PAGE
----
Comment from Genesis Trustee and leading PCOS expert, Professor Stephen Franks, following publication of The Gut Microbiome in Polycystic Ovary Syndrome and Its Association with Metabolic Traits (Kreete Lüll et al).
There has been a lot of interest recently in the microbiome and in particular the gut microbiome, which is to say the population of billions of bacteria that normally (and mostly healthily) colonise our gut. Studies over the last few years have shown that there is a relationship between the food you eat, the microbiome of your gut and metabolic health.
Not surprisingly there have been a few recent studies in women with polycystic ovary syndrome. This latest one I think illustrates an important point about the relationship between PCOS and body weight. This was a truly international, collaborative study between universities in Finland, Estonia, Spain, Poland, Canada and Imperial College in the UK.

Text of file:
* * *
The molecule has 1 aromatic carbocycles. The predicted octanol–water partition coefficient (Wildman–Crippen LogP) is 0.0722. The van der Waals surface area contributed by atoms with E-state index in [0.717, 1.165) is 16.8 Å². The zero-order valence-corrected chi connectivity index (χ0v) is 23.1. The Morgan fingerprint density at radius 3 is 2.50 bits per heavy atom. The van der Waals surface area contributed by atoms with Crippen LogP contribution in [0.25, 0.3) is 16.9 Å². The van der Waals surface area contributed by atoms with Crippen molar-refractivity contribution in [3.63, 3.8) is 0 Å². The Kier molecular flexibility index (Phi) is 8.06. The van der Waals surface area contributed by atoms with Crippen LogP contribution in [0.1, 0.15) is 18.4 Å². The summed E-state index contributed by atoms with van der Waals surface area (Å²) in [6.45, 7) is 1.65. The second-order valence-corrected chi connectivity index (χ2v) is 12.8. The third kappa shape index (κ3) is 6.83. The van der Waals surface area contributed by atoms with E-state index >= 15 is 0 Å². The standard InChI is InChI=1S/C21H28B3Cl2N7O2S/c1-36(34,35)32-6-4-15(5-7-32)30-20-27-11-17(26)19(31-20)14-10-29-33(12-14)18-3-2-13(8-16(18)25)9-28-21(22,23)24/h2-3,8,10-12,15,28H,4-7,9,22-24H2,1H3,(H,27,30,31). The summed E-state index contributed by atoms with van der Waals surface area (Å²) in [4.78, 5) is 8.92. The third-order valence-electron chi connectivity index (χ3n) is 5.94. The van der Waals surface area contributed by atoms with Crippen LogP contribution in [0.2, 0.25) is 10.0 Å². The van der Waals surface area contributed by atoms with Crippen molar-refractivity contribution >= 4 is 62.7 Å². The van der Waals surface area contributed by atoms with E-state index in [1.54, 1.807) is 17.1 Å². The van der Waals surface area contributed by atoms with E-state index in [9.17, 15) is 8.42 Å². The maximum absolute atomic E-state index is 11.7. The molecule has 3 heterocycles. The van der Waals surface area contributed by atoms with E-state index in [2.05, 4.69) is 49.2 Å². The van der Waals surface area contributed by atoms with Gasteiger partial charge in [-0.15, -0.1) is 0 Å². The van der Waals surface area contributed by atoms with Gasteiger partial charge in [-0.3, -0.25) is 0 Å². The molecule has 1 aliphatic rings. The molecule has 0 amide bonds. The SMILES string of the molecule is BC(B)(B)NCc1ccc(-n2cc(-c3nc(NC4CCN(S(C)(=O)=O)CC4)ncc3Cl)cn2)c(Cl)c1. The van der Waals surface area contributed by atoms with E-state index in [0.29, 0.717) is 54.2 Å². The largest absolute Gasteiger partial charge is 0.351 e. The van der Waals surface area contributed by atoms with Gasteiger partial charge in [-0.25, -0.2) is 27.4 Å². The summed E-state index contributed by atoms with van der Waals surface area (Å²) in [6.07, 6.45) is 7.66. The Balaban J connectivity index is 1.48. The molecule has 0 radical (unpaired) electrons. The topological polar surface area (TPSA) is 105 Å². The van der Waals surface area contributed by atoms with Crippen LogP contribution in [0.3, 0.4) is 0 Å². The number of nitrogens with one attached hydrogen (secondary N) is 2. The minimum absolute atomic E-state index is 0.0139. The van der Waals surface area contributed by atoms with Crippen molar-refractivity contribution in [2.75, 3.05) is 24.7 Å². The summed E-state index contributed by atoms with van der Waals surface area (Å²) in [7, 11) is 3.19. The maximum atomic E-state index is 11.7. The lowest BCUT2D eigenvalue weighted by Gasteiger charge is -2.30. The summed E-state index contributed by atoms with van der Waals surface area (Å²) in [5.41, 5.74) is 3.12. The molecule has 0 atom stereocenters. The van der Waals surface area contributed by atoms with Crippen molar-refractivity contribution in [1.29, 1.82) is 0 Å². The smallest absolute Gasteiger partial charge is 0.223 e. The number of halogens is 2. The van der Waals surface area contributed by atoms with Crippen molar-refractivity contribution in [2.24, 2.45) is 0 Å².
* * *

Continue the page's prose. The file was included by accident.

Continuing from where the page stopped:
The results from this large study show that, yes, the microbiome in women with polycystic ovary syndrome is different from that seen in a control population but once you take body weight into account there is very little difference between the groups. So as with many health issues in women with polycystic ovary syndrome, the key factor is the interaction between PCOS and body weight; if your body mass index is near to, or within the normal range, your chances of having metabolic abnormalities (for example prediabetes or type 2 diabetes) are much closer to that in the general population than if you are overweight or obese. That doesn’t mean that women who are overweight or obese cannot do anything about it. Far from it; even a reduction in weight of 5kg (11lb) can make a big difference to your gut microbiome, to your blood sugar levels and to your general metabolic health.